Thursday, November 20, 2008

Has Newsweek Gone Mad? New Article Gives Voice to Antichrist Whack Jobs

Just when I was able to breathe again knowing that we prevented dangerous true-believer and all-around christian wacko Sarah Palin from becoming President-to-be-upon-McCain's-death (this was causing me actual nightmares), along comes this piece from Newsweek, of all places! Why the editors saw fit to give voice to these fear-driven religious impositionists is beyond me. To dignify superstitious myth and legend is not the domain of serious journalism, unless it's a study of the mass trance-state that is religion. Giving space to a 600-word article detailing how Obama may show traits of a fictional character from a cobbled-together biblical legend shows how far from the Enlightenment we have fallen.

What century is this again?!--Pete

By Steve Benen, Washington Monthly

When bizarre, fringe publications speculate openly about who may or may not be the Antichrist, it's easy to dismiss. When Newsweek publishes a 600-word piece on those who wonder about Obama being the Antichrist, one really has to wonder what on earth the editors were thinking.

On Nov. 5, Todd Strandberg was at his desk, fielding E-mails from around the world. As the editor and founder of, his job is to track current events and link them to biblical prophecy in hopes of maintaining his status as "the eBay of prophecy," the best source online for predictions and calculations concerning the end of the world. Already Barack Obama had drawn the attention of apocalypse watchers after an anonymous e-mail circulated among conservative Christians in October implying that he was the Antichrist. Former "Saturday Night Live" ingenue Victoria Jackson fueled the fire when, according to news reports, she wrote on her Web site that Obama "bears traits that resemble the anti-Christ." Now Strandberg was receiving up-to-the-minute news from his constituents in Illinois. One of the winning lottery numbers in the president-elect's home state was 666 -- which, as everyone knows, is the sign of the Beast (also known as the Antichrist). "It is very eerie, and I take it for a sign as to who he really is," wrote one of Strandberg's correspondents.

First, from a theological perspective, the whole thing about "666" being a "mark of the beast" is inherently suspect, and dismissed as nonsense by most scholars. Second, and more importantly, what is the purpose of Newsweek running a story about those who wonder if Obama is the Antichrist?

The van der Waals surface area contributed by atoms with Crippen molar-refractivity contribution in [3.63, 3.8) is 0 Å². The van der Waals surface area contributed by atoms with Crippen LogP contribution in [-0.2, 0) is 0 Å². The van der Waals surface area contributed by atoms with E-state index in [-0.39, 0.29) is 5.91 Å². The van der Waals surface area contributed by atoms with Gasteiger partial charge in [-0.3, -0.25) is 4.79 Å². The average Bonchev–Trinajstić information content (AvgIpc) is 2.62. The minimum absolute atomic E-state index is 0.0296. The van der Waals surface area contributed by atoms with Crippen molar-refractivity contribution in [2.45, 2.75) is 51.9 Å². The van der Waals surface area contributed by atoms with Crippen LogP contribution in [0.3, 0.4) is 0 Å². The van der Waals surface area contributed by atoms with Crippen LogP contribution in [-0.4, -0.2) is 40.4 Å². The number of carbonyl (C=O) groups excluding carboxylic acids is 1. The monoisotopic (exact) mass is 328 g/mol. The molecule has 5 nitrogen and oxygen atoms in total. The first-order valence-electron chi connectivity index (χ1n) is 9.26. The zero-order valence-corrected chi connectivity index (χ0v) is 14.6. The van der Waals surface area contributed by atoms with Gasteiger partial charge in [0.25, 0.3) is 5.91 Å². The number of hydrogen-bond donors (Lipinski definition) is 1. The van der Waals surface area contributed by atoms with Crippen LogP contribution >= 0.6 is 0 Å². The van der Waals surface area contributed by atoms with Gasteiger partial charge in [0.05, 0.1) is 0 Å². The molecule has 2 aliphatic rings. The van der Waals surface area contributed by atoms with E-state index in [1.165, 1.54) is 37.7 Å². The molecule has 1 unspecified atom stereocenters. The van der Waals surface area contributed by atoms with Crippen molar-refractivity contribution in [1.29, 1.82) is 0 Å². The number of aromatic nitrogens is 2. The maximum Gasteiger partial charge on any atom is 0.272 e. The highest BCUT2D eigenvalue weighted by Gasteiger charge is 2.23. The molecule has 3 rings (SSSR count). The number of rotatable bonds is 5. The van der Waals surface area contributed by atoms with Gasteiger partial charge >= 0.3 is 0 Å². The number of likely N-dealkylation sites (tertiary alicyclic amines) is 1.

Mat Staver, dean of Liberty University's law school, says he does not believe Obama is the Antichrist, but he can see how others might. Obama's own use of religious rhetoric belies his liberal positions on abortion and traditional marriage, Staver says, positions that "religious conservatives believe will threaten their freedom." The people who believe Obama is the Antichrist are perhaps jumping to conclusions, but they're not nuts: "They are expressing a concern and a fear that is widely shared," Staver says.

Um, Newsweek? "Widely shared" fears can most definitely be "nuts."

Strandberg says Obama probably isn't the Antichrist, but he's watching the president-elect carefully. On his Web site, he has something called the Rapture Index, a calculation based on signs and prophecy of the proximity of the end. According to Strandberg, any number over 160 means "fasten your seat belts." Obama's win pushed the index to 161.

Keep in mind, this isn't just some bizarre online-only piece -- Newsweek decided this was worthy of publication in the print edition of its weekly news magazine.

I can appreciate the fact that there are a handful of very odd people in the world, some of whom believe the Book of Revelation foretold Obama's election. Strange people can be led to believe strange things. That's not a reason for Newsweek to publish articles about their inanity.

© 2008 Washington Monthly All rights reserved.


  1. The corporate media love religious indoctrination. Religion teaches people to blindly believe what they are told, which is so convenient for corporate interests.

  2. Yes, cementing people to their semantic neural circuits through superstitious indoctrination will almost always produce a dangerously loyal true-believer who will be able to justify any and every action done in the name of his fave deity, up to and including murder (Ob-Gyn clinicians, twin towers, Rwanda, Northern Ireland, Palestine, etc.). God is not so damn great, if you ask me!